Alaska Fish & Wildlife News
February 2014

Documenting the Harvest of Alaska’s Wild Food:
ADF&G’s Division of Subsistence

By Lisa J. Slayton
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A Crooked Creek resident with a moose bone saved for marrow.

This is the second installment of a two-part article concerning the responsibilities and services of the ADF&G Division of Subsistence. In the first installment we learned that the mission of the Division of Subsistence is to scientifically quantify, evaluate, and report information about customary and traditional uses of Alaska’s fish and wildlife resources. Our mission statement rests on two core services:

  1. Research, quantify, and provide the resulting information to the public about customary and traditional uses by Alaskans of fish and wildlife resources.
  2. Provide scientifically-based information for fisheries and wildlife management programs; and to Board of Fisheries (BOF) and Board of Game (BOG) for their use in evaluating reasonable opportunities for customary and traditional uses.

In order to provide these services the Division assembles subsistence information including historical research and contemporary field research such as data collection in the form of household surveys, participant observation in subsistence activities, ethnographies, mapping, and other methods of the social sciences; analyzes all data collected; and provides reports of the results. The results provide data needs for proposals put before the Alaska BOF and BOG, for specific agency permitting and development needs, and for species and topic specific research projects to address community subsistence concerns.

Technical Paper Series

Results of all Division projects are available to the general public in the form of technical papers. Some technical papers concern specific fish and wildlife management and policy issues. Others provide detailed, basic information on the subsistence fishing, hunting, and gathering patterns of communities, while others summarize years of subsistence harvest data for resources such as salmon, nonsalmon fish, large land mammals, small land mammals, marine mammals, birds and eggs, and vegetation such as berries and greens. Some technical papers report Traditional Ecological (TEK) or Local Traditional Knowledge ( LTK) concerning fish, wildlife, and the changing environment. These studies typically include current and historic mapping of land use areas, descriptions of the social organization of subsistence activities; data about the cash sector of the local economy, distribution and exchange of wild foods; descriptions of the seasonal round of subsistence activities; residents’ observations about fish and wildlife populations and changes to the environment over time. All technical papers can be accessed at the ADF&G website currently there are over 380 technical papers available in PDF format in the database.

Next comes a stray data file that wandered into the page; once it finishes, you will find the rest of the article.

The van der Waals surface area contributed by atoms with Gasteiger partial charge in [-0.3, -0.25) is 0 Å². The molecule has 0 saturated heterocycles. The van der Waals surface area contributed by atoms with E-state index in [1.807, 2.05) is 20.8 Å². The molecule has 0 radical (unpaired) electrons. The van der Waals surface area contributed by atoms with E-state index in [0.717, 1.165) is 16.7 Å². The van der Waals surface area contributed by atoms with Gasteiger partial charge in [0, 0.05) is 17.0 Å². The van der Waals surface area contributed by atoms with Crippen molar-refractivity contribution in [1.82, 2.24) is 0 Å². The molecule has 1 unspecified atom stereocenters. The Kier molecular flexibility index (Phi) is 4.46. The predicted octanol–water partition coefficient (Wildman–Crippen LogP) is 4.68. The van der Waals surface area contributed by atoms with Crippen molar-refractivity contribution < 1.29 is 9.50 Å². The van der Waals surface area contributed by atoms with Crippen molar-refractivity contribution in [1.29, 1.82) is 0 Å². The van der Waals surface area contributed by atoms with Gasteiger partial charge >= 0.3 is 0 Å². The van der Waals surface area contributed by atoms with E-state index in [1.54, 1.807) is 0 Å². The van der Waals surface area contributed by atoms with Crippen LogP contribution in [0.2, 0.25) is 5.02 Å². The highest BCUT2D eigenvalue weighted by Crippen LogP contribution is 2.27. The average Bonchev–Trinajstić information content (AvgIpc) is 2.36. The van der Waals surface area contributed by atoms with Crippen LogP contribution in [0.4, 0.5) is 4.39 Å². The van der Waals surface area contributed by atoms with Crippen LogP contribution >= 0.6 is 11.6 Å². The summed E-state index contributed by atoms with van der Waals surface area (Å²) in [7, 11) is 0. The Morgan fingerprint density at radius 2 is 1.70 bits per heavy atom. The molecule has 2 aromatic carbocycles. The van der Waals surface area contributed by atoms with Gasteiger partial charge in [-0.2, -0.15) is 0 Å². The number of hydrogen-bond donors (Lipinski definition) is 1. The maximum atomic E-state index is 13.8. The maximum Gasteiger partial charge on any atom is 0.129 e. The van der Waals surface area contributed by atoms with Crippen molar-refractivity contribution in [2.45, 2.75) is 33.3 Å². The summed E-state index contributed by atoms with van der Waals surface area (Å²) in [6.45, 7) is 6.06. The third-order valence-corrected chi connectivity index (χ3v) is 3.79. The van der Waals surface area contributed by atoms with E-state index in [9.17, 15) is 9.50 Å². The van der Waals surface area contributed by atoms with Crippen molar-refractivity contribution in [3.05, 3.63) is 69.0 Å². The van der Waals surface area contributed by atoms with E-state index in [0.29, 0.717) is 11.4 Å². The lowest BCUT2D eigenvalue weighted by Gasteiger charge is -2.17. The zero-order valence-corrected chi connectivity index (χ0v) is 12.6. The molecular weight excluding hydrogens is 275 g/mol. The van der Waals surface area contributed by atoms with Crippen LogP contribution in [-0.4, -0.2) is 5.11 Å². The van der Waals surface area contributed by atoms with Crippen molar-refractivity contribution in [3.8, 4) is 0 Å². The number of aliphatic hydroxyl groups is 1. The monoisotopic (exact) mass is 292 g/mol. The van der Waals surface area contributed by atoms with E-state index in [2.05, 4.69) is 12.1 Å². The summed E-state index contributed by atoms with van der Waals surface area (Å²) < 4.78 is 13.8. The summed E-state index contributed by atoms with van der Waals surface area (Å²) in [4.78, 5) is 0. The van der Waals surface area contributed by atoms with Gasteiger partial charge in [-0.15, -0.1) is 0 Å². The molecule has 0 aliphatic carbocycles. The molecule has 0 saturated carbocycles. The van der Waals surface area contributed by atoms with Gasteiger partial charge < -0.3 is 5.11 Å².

Northern Region Projects

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Salmon fishing near Bethel.

In the first installment of this article the legislative mandate of the Subsistence Division was discussed, a brief overview of the Subsistence Division was given, and details of one of our major research tools, comprehensive surveys, was explained. Also, the various types of active projects that the Southern Region currently maintains, in particular the Index Community Project, was presented. In this second and final installment, in addition to the above overview of the division’s data reporting methods, the current projects and activities of the Northern Region Program are presented.